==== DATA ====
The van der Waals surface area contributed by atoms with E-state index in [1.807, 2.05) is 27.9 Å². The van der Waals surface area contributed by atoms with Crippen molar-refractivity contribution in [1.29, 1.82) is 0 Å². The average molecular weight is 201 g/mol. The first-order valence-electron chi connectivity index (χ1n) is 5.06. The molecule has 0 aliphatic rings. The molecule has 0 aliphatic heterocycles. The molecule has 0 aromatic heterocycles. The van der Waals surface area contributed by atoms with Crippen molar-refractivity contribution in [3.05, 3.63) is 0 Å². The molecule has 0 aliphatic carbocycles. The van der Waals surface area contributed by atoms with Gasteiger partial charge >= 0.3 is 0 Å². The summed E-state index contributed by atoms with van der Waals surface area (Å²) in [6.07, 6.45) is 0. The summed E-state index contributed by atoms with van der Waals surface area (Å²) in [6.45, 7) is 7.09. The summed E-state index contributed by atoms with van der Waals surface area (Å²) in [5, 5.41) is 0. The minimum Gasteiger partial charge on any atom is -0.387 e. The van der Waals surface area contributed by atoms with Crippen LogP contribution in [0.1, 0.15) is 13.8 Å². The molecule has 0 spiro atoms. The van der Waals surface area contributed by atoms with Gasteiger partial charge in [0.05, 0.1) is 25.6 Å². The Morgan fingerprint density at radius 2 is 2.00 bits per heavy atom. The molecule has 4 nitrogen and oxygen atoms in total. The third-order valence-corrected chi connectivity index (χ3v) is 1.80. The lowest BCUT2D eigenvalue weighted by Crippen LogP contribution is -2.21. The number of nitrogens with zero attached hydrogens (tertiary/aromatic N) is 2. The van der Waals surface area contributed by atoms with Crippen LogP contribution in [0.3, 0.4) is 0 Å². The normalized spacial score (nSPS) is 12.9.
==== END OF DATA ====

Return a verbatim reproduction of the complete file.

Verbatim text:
The van der Waals surface area contributed by atoms with E-state index in [1.807, 2.05) is 27.9 Å². The van der Waals surface area contributed by atoms with Crippen molar-refractivity contribution in [1.29, 1.82) is 0 Å². The average molecular weight is 201 g/mol. The first-order valence-electron chi connectivity index (χ1n) is 5.06. The molecule has 0 aliphatic rings. The molecule has 0 aliphatic heterocycles. The molecule has 0 aromatic heterocycles. The van der Waals surface area contributed by atoms with Crippen molar-refractivity contribution in [3.05, 3.63) is 0 Å². The molecule has 0 aliphatic carbocycles. The van der Waals surface area contributed by atoms with Gasteiger partial charge >= 0.3 is 0 Å². The summed E-state index contributed by atoms with van der Waals surface area (Å²) in [6.07, 6.45) is 0. The summed E-state index contributed by atoms with van der Waals surface area (Å²) in [6.45, 7) is 7.09. The summed E-state index contributed by atoms with van der Waals surface area (Å²) in [5, 5.41) is 0. The minimum Gasteiger partial charge on any atom is -0.387 e. The van der Waals surface area contributed by atoms with Crippen LogP contribution in [0.1, 0.15) is 13.8 Å². The molecule has 0 spiro atoms. The van der Waals surface area contributed by atoms with Gasteiger partial charge in [0.05, 0.1) is 25.6 Å². The Morgan fingerprint density at radius 2 is 2.00 bits per heavy atom. The molecule has 4 nitrogen and oxygen atoms in total. The third-order valence-corrected chi connectivity index (χ3v) is 1.80. The lowest BCUT2D eigenvalue weighted by Crippen LogP contribution is -2.21. The number of nitrogens with zero attached hydrogens (tertiary/aromatic N) is 2. The van der Waals surface area contributed by atoms with Crippen LogP contribution in [0.3, 0.4) is 0 Å². The normalized spacial score (nSPS) is 12.9.